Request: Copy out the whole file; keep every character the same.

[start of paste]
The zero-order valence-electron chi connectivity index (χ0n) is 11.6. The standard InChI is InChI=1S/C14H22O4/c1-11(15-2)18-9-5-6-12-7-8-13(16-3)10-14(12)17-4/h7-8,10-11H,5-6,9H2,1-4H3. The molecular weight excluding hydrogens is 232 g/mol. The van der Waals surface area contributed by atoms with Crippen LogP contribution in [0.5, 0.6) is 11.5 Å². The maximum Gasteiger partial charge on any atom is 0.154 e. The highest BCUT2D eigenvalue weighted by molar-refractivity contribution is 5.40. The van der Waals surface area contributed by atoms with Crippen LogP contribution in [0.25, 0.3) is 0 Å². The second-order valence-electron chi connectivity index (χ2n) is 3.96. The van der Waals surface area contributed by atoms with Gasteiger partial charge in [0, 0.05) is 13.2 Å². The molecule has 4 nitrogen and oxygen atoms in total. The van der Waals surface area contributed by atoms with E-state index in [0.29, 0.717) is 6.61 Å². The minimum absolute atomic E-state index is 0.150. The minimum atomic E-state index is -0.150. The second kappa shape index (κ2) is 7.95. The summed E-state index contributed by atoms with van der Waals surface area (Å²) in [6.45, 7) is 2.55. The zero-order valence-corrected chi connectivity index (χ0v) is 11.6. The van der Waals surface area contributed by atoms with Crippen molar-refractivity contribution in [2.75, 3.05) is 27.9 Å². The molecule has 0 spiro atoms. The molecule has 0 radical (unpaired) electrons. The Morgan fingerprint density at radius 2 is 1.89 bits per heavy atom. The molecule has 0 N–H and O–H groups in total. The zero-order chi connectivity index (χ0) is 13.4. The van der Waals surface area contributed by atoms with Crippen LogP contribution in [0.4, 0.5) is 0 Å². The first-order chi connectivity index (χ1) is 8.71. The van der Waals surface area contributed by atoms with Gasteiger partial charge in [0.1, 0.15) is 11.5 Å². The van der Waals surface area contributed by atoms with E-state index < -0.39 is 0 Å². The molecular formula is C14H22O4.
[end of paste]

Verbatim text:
The zero-order valence-electron chi connectivity index (χ0n) is 11.6. The standard InChI is InChI=1S/C14H22O4/c1-11(15-2)18-9-5-6-12-7-8-13(16-3)10-14(12)17-4/h7-8,10-11H,5-6,9H2,1-4H3. The molecular weight excluding hydrogens is 232 g/mol. The van der Waals surface area contributed by atoms with Crippen LogP contribution in [0.5, 0.6) is 11.5 Å². The maximum Gasteiger partial charge on any atom is 0.154 e. The highest BCUT2D eigenvalue weighted by molar-refractivity contribution is 5.40. The van der Waals surface area contributed by atoms with Crippen LogP contribution in [0.25, 0.3) is 0 Å². The second-order valence-electron chi connectivity index (χ2n) is 3.96. The van der Waals surface area contributed by atoms with Gasteiger partial charge in [0, 0.05) is 13.2 Å². The molecule has 4 nitrogen and oxygen atoms in total. The van der Waals surface area contributed by atoms with E-state index in [0.29, 0.717) is 6.61 Å². The minimum absolute atomic E-state index is 0.150. The minimum atomic E-state index is -0.150. The second kappa shape index (κ2) is 7.95. The summed E-state index contributed by atoms with van der Waals surface area (Å²) in [6.45, 7) is 2.55. The zero-order valence-corrected chi connectivity index (χ0v) is 11.6. The van der Waals surface area contributed by atoms with Crippen molar-refractivity contribution in [2.75, 3.05) is 27.9 Å². The molecule has 0 spiro atoms. The molecule has 0 radical (unpaired) electrons. The Morgan fingerprint density at radius 2 is 1.89 bits per heavy atom. The molecule has 0 N–H and O–H groups in total. The zero-order chi connectivity index (χ0) is 13.4. The van der Waals surface area contributed by atoms with Crippen LogP contribution in [0.4, 0.5) is 0 Å². The first-order chi connectivity index (χ1) is 8.71. The van der Waals surface area contributed by atoms with Gasteiger partial charge in [0.1, 0.15) is 11.5 Å². The van der Waals surface area contributed by atoms with E-state index < -0.39 is 0 Å². The molecular formula is C14H22O4.